Corporate tips: To lay off or not to lay off
Judith Wirawan, Consultant, Accenture
As we know, many parts of the world, including Indonesia, are currently in dire economic straits. Business is suffering in almost every sector. For example, the Indonesian footwear industry expects a 10 percent decline in exports in 2002 and the textile industry is also foreseeing a 20 percent drop in revenue in 2002, following the 25 percent revenue decline for 2001.
With such bleak picture, corporate executives moved quickly over the past couple of years to cut costs, and one of the things many of them did was to lay off workers.
Some people would argue that layoffs are not the best strategy. One of the arguments to convey the detriments of layoffs is societal conditions. Research shows that members of society, especially those who believe that organizations should play a social as well as an economic role, find downsizing in general to be unfair to workers (Watson, Shepard & Stephens, 1999).
Other arguments focus on the effects on the organization itself. Layoffs sometimes do not help a company's financial situation to a great degree. Second, a 2000 decree in Indonesia stipulating handsome severance payments for fired employees could make layoffs more expensive than keeping the employees around for a certain period of time.
Even employees who escape the axe during a round of layoffs are affected. Their morale and productivity decline together with workforce cutbacks. Despite keeping their jobs, these employees experience less job satisfaction, organizational trust and organizational commitment.
Moreover, firing too many employees can be detrimental to the organization when the economy bounces back. It could face a potential shortage of critical skills and it would not be easy to recover those quickly.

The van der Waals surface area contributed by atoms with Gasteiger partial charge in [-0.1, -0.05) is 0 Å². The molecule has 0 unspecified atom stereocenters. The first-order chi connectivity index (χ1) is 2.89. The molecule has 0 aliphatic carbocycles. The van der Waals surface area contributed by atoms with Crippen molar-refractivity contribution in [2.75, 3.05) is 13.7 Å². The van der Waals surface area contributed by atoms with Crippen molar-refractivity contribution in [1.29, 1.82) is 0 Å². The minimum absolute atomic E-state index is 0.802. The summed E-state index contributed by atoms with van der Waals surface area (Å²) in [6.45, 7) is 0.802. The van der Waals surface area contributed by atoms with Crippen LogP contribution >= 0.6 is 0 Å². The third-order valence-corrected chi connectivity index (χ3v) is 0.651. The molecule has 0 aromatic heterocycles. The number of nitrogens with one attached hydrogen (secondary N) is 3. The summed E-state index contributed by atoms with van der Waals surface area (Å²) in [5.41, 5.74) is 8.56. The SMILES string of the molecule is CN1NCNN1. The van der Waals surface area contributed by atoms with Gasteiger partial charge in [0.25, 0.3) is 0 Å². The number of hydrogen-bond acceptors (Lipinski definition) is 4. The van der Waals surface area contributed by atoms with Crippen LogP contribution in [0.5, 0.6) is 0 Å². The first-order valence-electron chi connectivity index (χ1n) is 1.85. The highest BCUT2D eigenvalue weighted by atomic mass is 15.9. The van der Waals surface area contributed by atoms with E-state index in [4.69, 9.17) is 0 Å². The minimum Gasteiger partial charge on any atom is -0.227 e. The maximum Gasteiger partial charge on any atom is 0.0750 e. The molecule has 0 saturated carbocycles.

So what should a company do? Layoffs are not the only option available to cut human resource costs. Companies can introduce less generous salary increases, cut or reduce overtime, or reduce business travel, among other steps.
However, it must be said that the above strategies might not work well in Indonesia. One of the main reasons is that most of the companies in Indonesia are labor-intensive. For example, in the garment industry labor costs eat up 80 percent of overhead. With productivity at factories plunging to 35 percent of capacity, it is easy to conclude that keeping all the workers will only kill the factories, which will result in an even higher unemployment rate.
The situation is only made worse by the Indonesian government's decision to raise the minimum wage, as this pushes companies to lay off more employees. Therefore, when the choice for a struggling company is to be nice and retain surplus labor or lay off workers and survive, the latter of course will be given priority.
If layoffs are unavoidable, the next question should be how to minimize the impact. Disgruntled ex-employees could, for example, spread "bad talk" about the company or even sue the company for unfair treatment.
Several strategies to avoid such things from occurring include communicating early and honestly with employees about what is going to happen, using objective criteria to choose who should be terminated, such as absenteeism and productivity, and providing training and counseling for affected employees. In conclusion, if lay off you must, do it correctly and with tact.